|Study Protocol, Biomed Biopharm Res., 2023; 20(1):136-149
doi: 10.19277/bbr.20.1.314; PDF version [+]; Portuguese html [PT]
Impact of controlled pharmacist communication-based interventions on patient adherence to antibiotics: a protocol of a systematic review
Carla Pires ✉️
CBIOS - Center for Biosciences & Health Technologies, Universidade Lusófona de Humanidades e Tecnologias, Lisboa, Portugal
Community and hospital pharmacists are prepared to educate or involve patients in specific interventions/programs aiming at improving antibiotic adherence. Importantly, improved antibiotic adherence is associated with the reduction of the risk of antibiotic resistance. Pharmacist communication-based interventions to improve patients’ antibiotic adherence are diverse, such as interviews, education/counselling, the provision of written information or workshops, knowledge assessment, among others. Thus, a protocol of a systematic review to evaluate the impact of pharmacist communication-based interventions on patients’ adherence to antibiotics is presented. The PRISMA-P (Preferred Reporting Items for Systematic Reviews and Meta-Analyses for systematic review protocols) was applied. The detailed project of the present systematic review is already published in Registry Services – Open Science Framework (OSF). The confirmation of a positive impact of communication-based interventions on patients’ antibiotic adherence in community or hospital pharmacies is expected.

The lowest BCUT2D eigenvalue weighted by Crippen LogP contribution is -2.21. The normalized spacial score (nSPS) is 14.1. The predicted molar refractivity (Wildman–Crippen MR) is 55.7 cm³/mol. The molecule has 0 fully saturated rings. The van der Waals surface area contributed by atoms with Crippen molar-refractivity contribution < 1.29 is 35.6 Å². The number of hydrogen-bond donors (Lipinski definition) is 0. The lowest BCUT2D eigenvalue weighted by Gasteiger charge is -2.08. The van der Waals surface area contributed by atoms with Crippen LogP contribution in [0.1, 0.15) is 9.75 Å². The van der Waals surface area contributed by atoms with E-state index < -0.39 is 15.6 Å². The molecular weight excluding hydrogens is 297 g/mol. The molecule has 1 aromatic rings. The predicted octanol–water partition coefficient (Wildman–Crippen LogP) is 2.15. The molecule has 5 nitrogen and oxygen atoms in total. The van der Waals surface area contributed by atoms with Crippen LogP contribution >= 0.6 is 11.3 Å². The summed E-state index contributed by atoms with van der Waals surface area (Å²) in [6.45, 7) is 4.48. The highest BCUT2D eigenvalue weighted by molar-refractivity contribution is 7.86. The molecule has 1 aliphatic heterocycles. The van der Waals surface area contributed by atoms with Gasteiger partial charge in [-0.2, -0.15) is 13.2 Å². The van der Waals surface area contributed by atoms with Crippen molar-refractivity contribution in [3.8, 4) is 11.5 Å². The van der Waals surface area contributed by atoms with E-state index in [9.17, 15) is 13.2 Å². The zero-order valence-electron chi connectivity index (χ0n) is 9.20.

Keywords: pharmacy, antibiotics patient adherence, communication-based interventions, protocol
To Cite: Pires, C. (2023) Impact of controlled pharmacist communication-based interventions on patient adherence to antibiotics: a protocol of a systematic review. Biomedical and Biopharmaceutical Research, 20(1), 136-149.
Received 17/05/2023; Accepted 05/07/2023
Antimicrobial resistance occurs when patients’ infections do not respond to treatment with medicines, such as antibiotics, antivirals, antiprotozoals or antifungals. Antimicrobial resistances are likely to increase in the next decades, which can result in increased difficulty in the treatment of patients, spread of infections, development of severe illness and death. Antimicrobial resistance is one of the main global public health threats, responsible for millions of deaths, the worsening of infirmities and/or increased costs for the national health systems worldwide. Escherichia coli, Salmonella, and Pneumococcus are among the emergent resistant bacteria (1).